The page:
Robot-assisted Level II-III Inferior Vena Cava Tumor Thrombectomy: Step-by-Step Technique and 1-Year Outcomes

Level II-III inferior vena cava (IVC) tumor thrombectomy for renal cell carcinoma is among the most challenging urologic oncologic surgeries. In 2015, we reported the initial series of robot-assisted level III caval thrombectomy.

To describe our University of Southern California technique in a step-by-step fashion for robot-assisted IVC level II-III tumor thrombectomy.

Twenty-five selected patients with renal neoplasm and level II-III IVC tumor thrombus underwent robot-assisted surgery with a minimum 1-yr follow-up (July 2011 to March 2015).

Our standardized anatomic-based "IVC-first, kidney-last" technique for robot-assisted IVC thrombectomy focuses on minimizing the chances of an intraoperative tumor thromboembolism and major hemorrhage.

Baseline demographics, pathology data, 90-d and 1-yr complications, and oncologic outcomes at last follow-up were assessed.

Robot-assisted IVC thrombectomy was successful in 24 patients (96%) (level III: n=11; level II: n=13); one patient was electively converted to open surgery for failure to progress. Median data included operative time of 4.5h, estimated blood loss was 240ml, hospital stay 4 d; five patients (21%) received intraoperative blood transfusion. All surgical margins were negative. Complications occurred in four patients (17%): two were Clavien 2, one was Clavien 3a, and one was Clavien 3b. All patients were alive at a 16-mo median follow-up (range: 12-39 mo).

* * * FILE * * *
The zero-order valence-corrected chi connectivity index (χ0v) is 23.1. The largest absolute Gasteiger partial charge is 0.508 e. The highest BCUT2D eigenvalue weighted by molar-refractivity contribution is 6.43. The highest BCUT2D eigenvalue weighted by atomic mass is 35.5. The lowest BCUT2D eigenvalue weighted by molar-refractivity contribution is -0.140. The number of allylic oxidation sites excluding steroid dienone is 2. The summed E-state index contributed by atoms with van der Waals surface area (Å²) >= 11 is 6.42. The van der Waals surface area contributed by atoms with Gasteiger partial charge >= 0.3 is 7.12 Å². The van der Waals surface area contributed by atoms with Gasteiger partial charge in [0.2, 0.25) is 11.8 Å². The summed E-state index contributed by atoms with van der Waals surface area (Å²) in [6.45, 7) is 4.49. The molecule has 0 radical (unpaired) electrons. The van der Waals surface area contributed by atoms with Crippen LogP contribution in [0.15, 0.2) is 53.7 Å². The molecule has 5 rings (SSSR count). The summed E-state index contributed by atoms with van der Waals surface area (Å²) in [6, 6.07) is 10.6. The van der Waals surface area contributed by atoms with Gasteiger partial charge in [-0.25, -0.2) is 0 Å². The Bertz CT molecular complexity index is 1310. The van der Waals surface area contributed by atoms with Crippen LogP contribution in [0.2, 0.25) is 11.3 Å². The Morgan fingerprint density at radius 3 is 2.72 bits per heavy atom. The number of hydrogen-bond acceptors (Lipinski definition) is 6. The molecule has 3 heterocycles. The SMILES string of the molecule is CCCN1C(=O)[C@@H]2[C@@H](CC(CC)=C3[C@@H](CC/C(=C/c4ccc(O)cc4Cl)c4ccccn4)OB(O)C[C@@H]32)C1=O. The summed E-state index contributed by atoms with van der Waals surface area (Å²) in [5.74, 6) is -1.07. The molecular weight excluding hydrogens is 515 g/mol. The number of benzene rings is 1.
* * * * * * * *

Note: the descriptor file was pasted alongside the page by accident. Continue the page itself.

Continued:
Robotic IVC tumor thrombectomy is feasible for level II-III thrombi. To maximize intraoperative safety and chances of success, a thorough understanding of applied anatomy and altered vascular collateral flow channels, careful patient selection, meticulous cross-sectional imaging, and a highly experienced robotic team are essential.

We present the detailed operative steps of a new minimally invasive robot-assisted surgical approach to treat patients with advanced kidney cancer. This type of surgery can be performed safely with low blood loss and excellent outcomes. Even patients with advanced kidney cancer could now benefit from robotic surgery with a quicker recovery.

European urology. 2016 Sep 20 [Epub ahead of print]

Sameer Chopra, Giuseppe Simone, Charles Metcalfe, Andre Luis de Castro Abreu, Jamal Nabhani, Mariaconsiglia Ferriero, Alfredo Maria Bove, Rene Sotelo, Monish Aron, Mihir M Desai, Michele Gallucci, Inderbir S Gill

USC Institute of Urology, Departments of Urology, Keck School of Medicine, University of Southern California, Los Angeles, CA, USA., (")Regina Elena" National Cancer Institute, Rome, Italy., USC Institute of Urology, Departments of Urology, Keck School of Medicine, University of Southern California, Los Angeles, CA, USA. Electronic address: .